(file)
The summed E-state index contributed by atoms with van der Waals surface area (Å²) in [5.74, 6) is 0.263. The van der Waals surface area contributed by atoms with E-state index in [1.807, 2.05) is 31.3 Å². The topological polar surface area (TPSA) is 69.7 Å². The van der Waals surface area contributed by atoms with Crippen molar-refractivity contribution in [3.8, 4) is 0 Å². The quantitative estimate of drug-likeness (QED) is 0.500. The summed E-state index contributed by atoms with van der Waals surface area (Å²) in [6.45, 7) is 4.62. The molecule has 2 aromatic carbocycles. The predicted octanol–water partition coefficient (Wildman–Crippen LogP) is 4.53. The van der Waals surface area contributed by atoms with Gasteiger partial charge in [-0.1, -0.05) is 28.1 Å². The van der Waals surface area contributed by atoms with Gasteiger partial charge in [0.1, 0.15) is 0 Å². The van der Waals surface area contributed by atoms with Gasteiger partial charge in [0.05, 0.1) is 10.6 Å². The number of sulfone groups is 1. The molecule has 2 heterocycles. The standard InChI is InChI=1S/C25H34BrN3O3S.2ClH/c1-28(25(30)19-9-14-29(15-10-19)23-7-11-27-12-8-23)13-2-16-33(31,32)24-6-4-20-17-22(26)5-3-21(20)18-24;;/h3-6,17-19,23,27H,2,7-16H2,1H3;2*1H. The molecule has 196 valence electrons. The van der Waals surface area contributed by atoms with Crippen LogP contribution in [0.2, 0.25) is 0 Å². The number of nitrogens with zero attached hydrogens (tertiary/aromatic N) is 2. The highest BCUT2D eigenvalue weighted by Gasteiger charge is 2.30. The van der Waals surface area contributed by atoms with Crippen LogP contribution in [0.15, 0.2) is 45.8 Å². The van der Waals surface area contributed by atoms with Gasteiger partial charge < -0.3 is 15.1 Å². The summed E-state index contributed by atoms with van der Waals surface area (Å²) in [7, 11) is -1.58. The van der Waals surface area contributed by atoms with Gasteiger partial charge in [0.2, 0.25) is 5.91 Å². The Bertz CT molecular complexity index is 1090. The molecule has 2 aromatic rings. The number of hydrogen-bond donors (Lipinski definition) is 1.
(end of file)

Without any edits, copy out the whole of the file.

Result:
The summed E-state index contributed by atoms with van der Waals surface area (Å²) in [5.74, 6) is 0.263. The van der Waals surface area contributed by atoms with E-state index in [1.807, 2.05) is 31.3 Å². The topological polar surface area (TPSA) is 69.7 Å². The van der Waals surface area contributed by atoms with Crippen molar-refractivity contribution in [3.8, 4) is 0 Å². The quantitative estimate of drug-likeness (QED) is 0.500. The summed E-state index contributed by atoms with van der Waals surface area (Å²) in [6.45, 7) is 4.62. The molecule has 2 aromatic carbocycles. The predicted octanol–water partition coefficient (Wildman–Crippen LogP) is 4.53. The van der Waals surface area contributed by atoms with Gasteiger partial charge in [-0.1, -0.05) is 28.1 Å². The van der Waals surface area contributed by atoms with Gasteiger partial charge in [0.1, 0.15) is 0 Å². The van der Waals surface area contributed by atoms with Gasteiger partial charge in [0.05, 0.1) is 10.6 Å². The number of sulfone groups is 1. The molecule has 2 heterocycles. The standard InChI is InChI=1S/C25H34BrN3O3S.2ClH/c1-28(25(30)19-9-14-29(15-10-19)23-7-11-27-12-8-23)13-2-16-33(31,32)24-6-4-20-17-22(26)5-3-21(20)18-24;;/h3-6,17-19,23,27H,2,7-16H2,1H3;2*1H. The molecule has 196 valence electrons. The van der Waals surface area contributed by atoms with Crippen LogP contribution in [0.2, 0.25) is 0 Å². The number of nitrogens with zero attached hydrogens (tertiary/aromatic N) is 2. The highest BCUT2D eigenvalue weighted by Gasteiger charge is 2.30. The van der Waals surface area contributed by atoms with Crippen LogP contribution in [0.15, 0.2) is 45.8 Å². The van der Waals surface area contributed by atoms with Gasteiger partial charge < -0.3 is 15.1 Å². The summed E-state index contributed by atoms with van der Waals surface area (Å²) in [7, 11) is -1.58. The van der Waals surface area contributed by atoms with Gasteiger partial charge in [0.2, 0.25) is 5.91 Å². The Bertz CT molecular complexity index is 1090. The molecule has 2 aromatic rings. The number of hydrogen-bond donors (Lipinski definition) is 1.